Exercise Alters Pain Sensitivity in Gulf Veterans with Chronic Musculoskeletal Pain


Senior Member
These researchers found that after exercise people with gulf war illness become more sensitive to pain following exercise but they try to spin it in the abstract to suggest exercise will help in the long-term (but they didn't test that! It may not be the case)

Exercise Alters Pain Sensitivity in Gulf War Veterans with Chronic Musculoskeletal Pain.

Cook DB, Stegner AJ, Ellingson LD.

Research Service, William S. Middleton Memorial Veterans Hospital, Madison, Wisconsin; Department of Kinesiology, University of Wisconsin, Madison,Wisconsin.

Since returning from the Persian Gulf, nearly 100,000 veterans of the first Gulf War (GVs) have reported numerous symptoms with no apparent medical explanation. A primary complaint of these individuals is chronic musculoskeletal pain (CMP). CMP symptoms in GVs are similar to those reported by patients with fibromyalgia (FM), but have not received equivalent scientific attention.

Exercise research in CMP patients suggests that acute exercise may exacerbate pain while chronic exercise can reduce pain and improve other symptoms. However, the influence of exercise on GVs with CMP is largely unexplored.

This study examined the impact of an acute bout of exercise on pain sensitivity in GVs with CMP. Thirty-two GVs (CMP, n = 15; Control, n = 17) were recruited to complete a series of psychophysical assessments to determine pain sensitivity to heat and pressure stimuli before and after exercise. In response to heat-pain stimuli, GVs with CMP reported higher pain intensity and affect ratings than healthy GVs and exhibited a significant increase in ratings following exercise. GVs with CMP rated exercise as more painful and effortful and were generally more sensitive to heat-pain stimuli than healthy GVs. These results are similar to what has been reported for acute exercise in patients with FM.

PERSPECTIVE: Gulf War veterans with CMP perceive exercise as more painful and effortful than healthy GVs and experience increased pain sensitivity following exercise. These results suggest that similar abnormalities in central nervous system processing of nociceptive information documented in FM may also be occurring in GVs with CMP.

J Pain. 2010 Mar 23. [Epub ahead of print]


Senior Member
Previous research on Gulf War veterans

There was previously a big study that found that neither CBT nor GET improved pain levels in Gulf War veterans:

Cognitive behavioral therapy and aerobic exercise for Gulf War veterans' illnesses: a randomized controlled trial.

JAMA. 2003 Mar 19;289(11):1396-404.

Donta ST, Clauw DJ, Engel CC Jr, Guarino P, Peduzzi P, Williams DA, Skinner JS, Barkhuizen A, Taylor T, Kazis LE, Sogg S, Hunt SC, Dougherty CM, Richardson RD, Kunkel C, Rodriguez W, Alicea E, Chiliade P, Ryan M, Gray GC, Lutwick L, Norwood D, Smith S, Everson M, Blackburn W, Martin W, Griffiss JM, Cooper R, Renner E, Schmitt J, McMurtry C, Thakore M, Mori D, Kerns R, Park M, Pullman-Mooar S, Bernstein J, Hershberger P, Salisbury DC, Feussner JR; VA Cooperative Study #470 Study Group.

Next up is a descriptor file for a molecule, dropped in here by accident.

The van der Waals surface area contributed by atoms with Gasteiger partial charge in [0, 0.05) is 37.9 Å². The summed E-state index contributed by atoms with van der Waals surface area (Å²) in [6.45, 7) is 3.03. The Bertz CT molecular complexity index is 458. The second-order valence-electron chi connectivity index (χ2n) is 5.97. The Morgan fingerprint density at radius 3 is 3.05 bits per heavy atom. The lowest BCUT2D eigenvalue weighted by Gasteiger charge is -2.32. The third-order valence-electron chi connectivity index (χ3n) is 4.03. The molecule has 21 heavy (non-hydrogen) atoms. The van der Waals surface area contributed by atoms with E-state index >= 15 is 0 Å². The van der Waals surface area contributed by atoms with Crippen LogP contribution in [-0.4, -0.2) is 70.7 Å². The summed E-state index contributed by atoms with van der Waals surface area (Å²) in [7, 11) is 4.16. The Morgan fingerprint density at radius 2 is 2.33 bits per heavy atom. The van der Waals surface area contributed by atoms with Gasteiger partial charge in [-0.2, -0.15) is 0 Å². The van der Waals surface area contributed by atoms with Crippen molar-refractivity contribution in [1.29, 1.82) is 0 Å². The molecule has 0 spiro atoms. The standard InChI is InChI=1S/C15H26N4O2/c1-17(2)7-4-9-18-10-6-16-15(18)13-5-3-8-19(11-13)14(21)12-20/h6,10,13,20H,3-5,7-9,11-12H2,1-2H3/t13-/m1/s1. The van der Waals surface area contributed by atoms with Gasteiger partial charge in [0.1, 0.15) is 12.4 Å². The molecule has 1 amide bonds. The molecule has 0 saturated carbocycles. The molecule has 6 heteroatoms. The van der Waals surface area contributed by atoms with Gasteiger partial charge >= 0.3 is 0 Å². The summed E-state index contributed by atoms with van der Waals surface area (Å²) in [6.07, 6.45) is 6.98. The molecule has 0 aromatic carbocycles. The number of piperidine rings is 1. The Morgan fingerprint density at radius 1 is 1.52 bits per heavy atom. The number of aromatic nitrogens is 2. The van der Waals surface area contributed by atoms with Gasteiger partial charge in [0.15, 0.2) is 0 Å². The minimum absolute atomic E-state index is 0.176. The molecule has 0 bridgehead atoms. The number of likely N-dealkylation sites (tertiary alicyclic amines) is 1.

Comment in:

JAMA. 2003 Mar 19;289(11):1436-7.
J Fam Pract. 2003 Jun;52(6):441-2.

CONTEXT: Gulf War veterans' illnesses (GWVI), multisymptom illnesses characterized by persistent pain, fatigue, and cognitive symptoms, have been reported by many Gulf War veterans. There are currently no effective therapies available to treat GWVI.

OBJECTIVE: To compare the effectiveness of cognitive behavioral therapy (CBT), exercise, and the combination of both for improving physical functioning and reducing the symptoms of GWVI.

DESIGN, SETTING, AND PATIENTS: Randomized controlled 2 x 2 factorial trial conducted from April 1999 to September 2001 among 1092 Gulf War veterans who reported at least 2 of 3 symptom types (fatigue, pain, and cognitive) for more than 6 months and at the time of screening. Treatment assignment was unmasked except for a masked assessor of study outcomes at each clinical site (18 Department of Veterans Affairs [VA] and 2 Department of Defense [DOD] medical centers).

INTERVENTIONS: Veterans were randomly assigned to receive usual care (n = 271), consisting of any and all care received from inside or outside the VA or DOD health care systems; CBT plus usual care (n = 286); exercise plus usual care (n = 269); or CBT plus exercise plus usual care (n = 266). Exercise sessions were 60 minutes and CBT sessions were 60 to 90 minutes; both met weekly for 12 weeks.

MAIN OUTCOME MEASURES: The primary end point was a 7-point or greater increase (improvement) on the Physical Component Summary scale of the Veterans Short Form 36-Item Health Survey at 12 months. Secondary outcomes were standardized measures of pain, fatigue, cognitive symptoms, distress, and mental health functioning. Participants were evaluated at baseline and at 3, 6, and 12 months.

RESULTS: The percentage of veterans with improvement in physical function at 1 year was 11.5% for usual care, 11.7% for exercise alone, 18.4% for CBT plus exercise, and 18.5% for CBT alone. The adjusted odds ratios (OR) for improvement in exercise, CBT, and exercise plus CBT vs usual care were 1.07 (95% confidence interval [CI], 0.63-1.82), 1.72 (95% CI, 0.91-3.23), and 1.84 (95% CI, 0.95-3.55), respectively. The OR for the overall (marginal) effect of receiving CBT (n = 552) vs no CBT (n = 535) was 1.71 (95% CI, 1.15-2.53) and for exercise (n = 531) vs no exercise (n = 556) was 1.07 (95% CI, 0.76-1.50). For secondary outcomes, exercise alone or in combination with CBT significantly improved fatigue, distress, cognitive symptoms, and mental health functioning, while CBT alone significantly improved cognitive symptoms and mental health functioning. Neither treatment had a significant impact on pain.

CONCLUSION: Our results suggest that CBT and/or exercise can provide modest relief for some of the symptoms of chronic multisymptom illnesses such as GWVI.